George’s wife, Amanthus, lived on another plantation, but very little is known about their children. When Amanthus’ owner moved to Memphis in the late 1840’s, the Jacksons hired George out to a Donelson relative there so he could be near her.
Andrew Jackson purchased several slaves from a Colonel Hebb in the Washington area, during his presidency. One of them, “Old Nancy” (before 1790-1849), had three daughters; Gracy (1810-1887), Louisa (about 1816-1888), and Rachel (about 1816-1868). Her one son was named Peter Ferguson (1820-1885.)
Gracy became the “personal servant” of Sarah Yorke Jackson, Andrew Jackson Jr.’s wife. She married Betty’s son Alfred and had two children, Sarah and Augustus. Following emancipation, Alfred took the surname Jackson, while Gracy and their children chose the name Bradley.
Louisa was the nurse for Andrew Jackson Jr.’s children. She married Smith Williams, a farm worker who cared for livestock. They had three children, Joseph, Ruben and Harriet. Rachel, who already had a child named Nancy when Jackson bought the family, worked in the mansion and married John Fulton, an enslaved African American who worked as butler for both Andrew Jackson Donelson and Andrew Jackson Jr. The couple had three children together, Billy, Nellie and Johnney.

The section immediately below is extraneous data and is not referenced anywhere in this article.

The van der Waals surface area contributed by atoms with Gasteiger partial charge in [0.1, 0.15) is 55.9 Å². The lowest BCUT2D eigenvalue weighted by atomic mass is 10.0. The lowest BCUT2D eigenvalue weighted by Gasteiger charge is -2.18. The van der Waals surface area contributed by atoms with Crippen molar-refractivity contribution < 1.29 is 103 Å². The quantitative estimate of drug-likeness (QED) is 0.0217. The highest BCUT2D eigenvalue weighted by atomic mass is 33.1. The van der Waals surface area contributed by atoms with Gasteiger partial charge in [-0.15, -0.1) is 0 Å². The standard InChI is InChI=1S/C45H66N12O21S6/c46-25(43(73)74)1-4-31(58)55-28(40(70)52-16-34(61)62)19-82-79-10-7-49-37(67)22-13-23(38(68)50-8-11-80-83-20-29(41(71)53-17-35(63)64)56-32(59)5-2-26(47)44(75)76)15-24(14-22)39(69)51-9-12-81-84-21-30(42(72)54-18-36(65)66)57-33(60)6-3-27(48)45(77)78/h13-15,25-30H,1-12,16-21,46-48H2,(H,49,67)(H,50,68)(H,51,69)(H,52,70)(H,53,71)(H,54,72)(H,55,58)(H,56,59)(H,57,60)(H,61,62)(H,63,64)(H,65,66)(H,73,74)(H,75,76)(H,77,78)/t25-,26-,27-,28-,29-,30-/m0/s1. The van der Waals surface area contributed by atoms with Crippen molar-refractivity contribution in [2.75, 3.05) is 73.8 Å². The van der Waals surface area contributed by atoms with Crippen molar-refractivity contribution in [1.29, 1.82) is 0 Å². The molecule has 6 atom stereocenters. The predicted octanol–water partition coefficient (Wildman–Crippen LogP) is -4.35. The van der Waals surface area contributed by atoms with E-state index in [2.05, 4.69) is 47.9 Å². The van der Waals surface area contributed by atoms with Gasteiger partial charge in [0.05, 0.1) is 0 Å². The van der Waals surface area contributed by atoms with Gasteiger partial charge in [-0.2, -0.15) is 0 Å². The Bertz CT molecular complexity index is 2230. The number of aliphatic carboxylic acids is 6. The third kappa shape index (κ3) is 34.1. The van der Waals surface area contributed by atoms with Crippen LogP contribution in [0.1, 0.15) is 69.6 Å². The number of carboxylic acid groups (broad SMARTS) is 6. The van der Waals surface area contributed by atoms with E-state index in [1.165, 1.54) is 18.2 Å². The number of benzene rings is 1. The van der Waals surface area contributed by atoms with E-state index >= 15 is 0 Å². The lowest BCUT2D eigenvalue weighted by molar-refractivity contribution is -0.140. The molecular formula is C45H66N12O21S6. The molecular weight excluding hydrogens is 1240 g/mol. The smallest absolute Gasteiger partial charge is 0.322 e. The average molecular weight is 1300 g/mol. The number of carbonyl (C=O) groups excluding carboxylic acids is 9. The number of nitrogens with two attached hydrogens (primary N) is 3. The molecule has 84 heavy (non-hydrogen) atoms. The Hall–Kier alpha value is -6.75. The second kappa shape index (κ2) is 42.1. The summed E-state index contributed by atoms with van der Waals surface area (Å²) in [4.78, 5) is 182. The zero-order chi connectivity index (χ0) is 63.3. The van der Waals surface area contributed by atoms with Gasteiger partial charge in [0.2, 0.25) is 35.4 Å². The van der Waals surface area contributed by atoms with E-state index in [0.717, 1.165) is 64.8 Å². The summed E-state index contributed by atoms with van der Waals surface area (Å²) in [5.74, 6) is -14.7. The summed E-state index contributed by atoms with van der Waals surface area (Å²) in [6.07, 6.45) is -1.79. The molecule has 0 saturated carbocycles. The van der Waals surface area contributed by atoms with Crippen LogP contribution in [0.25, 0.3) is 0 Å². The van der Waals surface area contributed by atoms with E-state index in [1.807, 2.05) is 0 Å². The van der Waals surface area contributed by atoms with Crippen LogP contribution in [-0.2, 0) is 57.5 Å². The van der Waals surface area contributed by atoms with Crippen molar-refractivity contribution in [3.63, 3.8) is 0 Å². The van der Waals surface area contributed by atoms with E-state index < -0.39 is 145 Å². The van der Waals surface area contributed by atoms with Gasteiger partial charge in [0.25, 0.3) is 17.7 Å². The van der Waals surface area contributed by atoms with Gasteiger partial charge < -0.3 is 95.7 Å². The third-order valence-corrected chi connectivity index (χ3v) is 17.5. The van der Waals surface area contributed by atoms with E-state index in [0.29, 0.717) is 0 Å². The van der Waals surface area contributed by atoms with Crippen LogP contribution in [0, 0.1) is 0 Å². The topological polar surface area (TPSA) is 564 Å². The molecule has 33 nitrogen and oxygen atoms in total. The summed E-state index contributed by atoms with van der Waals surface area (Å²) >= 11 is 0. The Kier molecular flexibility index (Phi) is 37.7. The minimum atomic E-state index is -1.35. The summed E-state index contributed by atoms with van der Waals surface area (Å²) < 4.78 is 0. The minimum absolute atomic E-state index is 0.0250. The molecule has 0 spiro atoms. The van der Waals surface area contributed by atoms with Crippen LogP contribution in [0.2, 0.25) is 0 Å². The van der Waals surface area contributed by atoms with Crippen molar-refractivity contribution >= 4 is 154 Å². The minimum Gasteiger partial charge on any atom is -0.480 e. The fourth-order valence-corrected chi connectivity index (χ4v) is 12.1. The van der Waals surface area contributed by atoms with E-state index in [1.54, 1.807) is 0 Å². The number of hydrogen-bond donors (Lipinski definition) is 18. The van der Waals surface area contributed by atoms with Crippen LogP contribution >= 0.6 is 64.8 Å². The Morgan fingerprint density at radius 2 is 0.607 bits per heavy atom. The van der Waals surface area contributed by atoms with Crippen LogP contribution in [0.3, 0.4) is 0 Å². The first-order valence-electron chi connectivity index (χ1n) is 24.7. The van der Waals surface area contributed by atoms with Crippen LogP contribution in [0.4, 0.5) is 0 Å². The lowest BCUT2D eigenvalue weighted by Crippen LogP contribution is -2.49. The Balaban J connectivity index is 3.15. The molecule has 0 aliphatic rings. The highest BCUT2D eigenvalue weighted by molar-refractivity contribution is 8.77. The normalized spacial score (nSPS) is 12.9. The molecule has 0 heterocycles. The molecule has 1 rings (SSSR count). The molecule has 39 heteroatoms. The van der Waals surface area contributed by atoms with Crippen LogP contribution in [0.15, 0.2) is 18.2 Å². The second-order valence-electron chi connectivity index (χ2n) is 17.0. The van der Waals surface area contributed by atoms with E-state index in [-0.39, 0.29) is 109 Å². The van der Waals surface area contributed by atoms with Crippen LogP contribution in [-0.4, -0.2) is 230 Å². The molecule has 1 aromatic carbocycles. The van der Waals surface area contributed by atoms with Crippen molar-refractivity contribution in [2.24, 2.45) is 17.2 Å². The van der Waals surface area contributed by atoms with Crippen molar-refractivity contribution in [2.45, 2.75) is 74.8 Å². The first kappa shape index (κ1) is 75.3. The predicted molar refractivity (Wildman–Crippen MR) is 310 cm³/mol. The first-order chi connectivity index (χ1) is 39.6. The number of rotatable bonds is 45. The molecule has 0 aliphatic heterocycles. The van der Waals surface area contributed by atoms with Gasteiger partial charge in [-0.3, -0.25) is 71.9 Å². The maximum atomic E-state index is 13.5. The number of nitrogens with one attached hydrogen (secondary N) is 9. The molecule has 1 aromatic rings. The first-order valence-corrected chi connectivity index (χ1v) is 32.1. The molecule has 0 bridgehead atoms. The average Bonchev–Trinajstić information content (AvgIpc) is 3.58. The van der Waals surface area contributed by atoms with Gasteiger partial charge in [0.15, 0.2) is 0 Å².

List of the Enslaved Community
Andrew Jackson purchased his first enslaved African American in 1794. Over the next 66 years, the Jackson family would own more than 300 men, women and children. The maximum they ever owned at any one time is about 150. View the complete list of the enslaved known to have been owned by the Jackson family.View list
Andrew Jackson owned about 150 slaves at the time of his death. By reviewing letters, plantation records, census documents and other materials, more than 500 names have been amassed of persons enslaved at The Hermitage or their descendants.
Over the years, many descendants have come to The Hermitage looking for information on their families. If your family ancestors were connected to The Hermitage or one of the Donelson plantations nearby, we would be pleased to hear from you.Contact us View slave sites